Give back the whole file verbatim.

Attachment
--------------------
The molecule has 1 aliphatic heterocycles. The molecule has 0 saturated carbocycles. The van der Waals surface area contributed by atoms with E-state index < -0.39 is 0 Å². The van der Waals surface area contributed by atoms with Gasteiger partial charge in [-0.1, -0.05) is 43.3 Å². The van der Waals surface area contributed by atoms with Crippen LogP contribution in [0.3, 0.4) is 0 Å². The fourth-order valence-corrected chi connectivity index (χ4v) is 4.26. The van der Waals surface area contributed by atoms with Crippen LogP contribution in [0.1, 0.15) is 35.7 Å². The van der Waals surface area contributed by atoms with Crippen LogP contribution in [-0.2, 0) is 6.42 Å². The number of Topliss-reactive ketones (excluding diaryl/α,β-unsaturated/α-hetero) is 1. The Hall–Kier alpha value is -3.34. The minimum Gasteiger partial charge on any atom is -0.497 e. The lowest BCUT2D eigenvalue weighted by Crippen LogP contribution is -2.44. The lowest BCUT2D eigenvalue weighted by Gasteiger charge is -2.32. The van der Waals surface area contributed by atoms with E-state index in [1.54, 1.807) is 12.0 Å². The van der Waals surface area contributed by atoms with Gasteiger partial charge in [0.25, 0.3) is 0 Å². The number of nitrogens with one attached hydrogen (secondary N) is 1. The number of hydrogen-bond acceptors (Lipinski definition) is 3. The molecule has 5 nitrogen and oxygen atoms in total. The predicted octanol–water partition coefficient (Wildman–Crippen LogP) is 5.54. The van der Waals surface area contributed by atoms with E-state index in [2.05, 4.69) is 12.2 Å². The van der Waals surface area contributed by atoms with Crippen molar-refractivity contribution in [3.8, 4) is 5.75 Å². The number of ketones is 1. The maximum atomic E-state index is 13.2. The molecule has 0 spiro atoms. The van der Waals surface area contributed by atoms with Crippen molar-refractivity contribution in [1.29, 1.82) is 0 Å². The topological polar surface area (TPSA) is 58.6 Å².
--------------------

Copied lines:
The molecule has 1 aliphatic heterocycles. The molecule has 0 saturated carbocycles. The van der Waals surface area contributed by atoms with E-state index < -0.39 is 0 Å². The van der Waals surface area contributed by atoms with Gasteiger partial charge in [-0.1, -0.05) is 43.3 Å². The van der Waals surface area contributed by atoms with Crippen LogP contribution in [0.3, 0.4) is 0 Å². The fourth-order valence-corrected chi connectivity index (χ4v) is 4.26. The van der Waals surface area contributed by atoms with Crippen LogP contribution in [0.1, 0.15) is 35.7 Å². The van der Waals surface area contributed by atoms with Crippen LogP contribution in [-0.2, 0) is 6.42 Å². The number of Topliss-reactive ketones (excluding diaryl/α,β-unsaturated/α-hetero) is 1. The Hall–Kier alpha value is -3.34. The minimum Gasteiger partial charge on any atom is -0.497 e. The lowest BCUT2D eigenvalue weighted by Crippen LogP contribution is -2.44. The lowest BCUT2D eigenvalue weighted by Gasteiger charge is -2.32. The van der Waals surface area contributed by atoms with E-state index in [1.54, 1.807) is 12.0 Å². The van der Waals surface area contributed by atoms with Gasteiger partial charge in [0.25, 0.3) is 0 Å². The number of nitrogens with one attached hydrogen (secondary N) is 1. The number of hydrogen-bond acceptors (Lipinski definition) is 3. The molecule has 5 nitrogen and oxygen atoms in total. The predicted octanol–water partition coefficient (Wildman–Crippen LogP) is 5.54. The van der Waals surface area contributed by atoms with E-state index in [2.05, 4.69) is 12.2 Å². The van der Waals surface area contributed by atoms with Crippen molar-refractivity contribution in [3.8, 4) is 5.75 Å². The number of ketones is 1. The maximum atomic E-state index is 13.2. The molecule has 0 spiro atoms. The van der Waals surface area contributed by atoms with Crippen molar-refractivity contribution in [1.29, 1.82) is 0 Å². The topological polar surface area (TPSA) is 58.6 Å².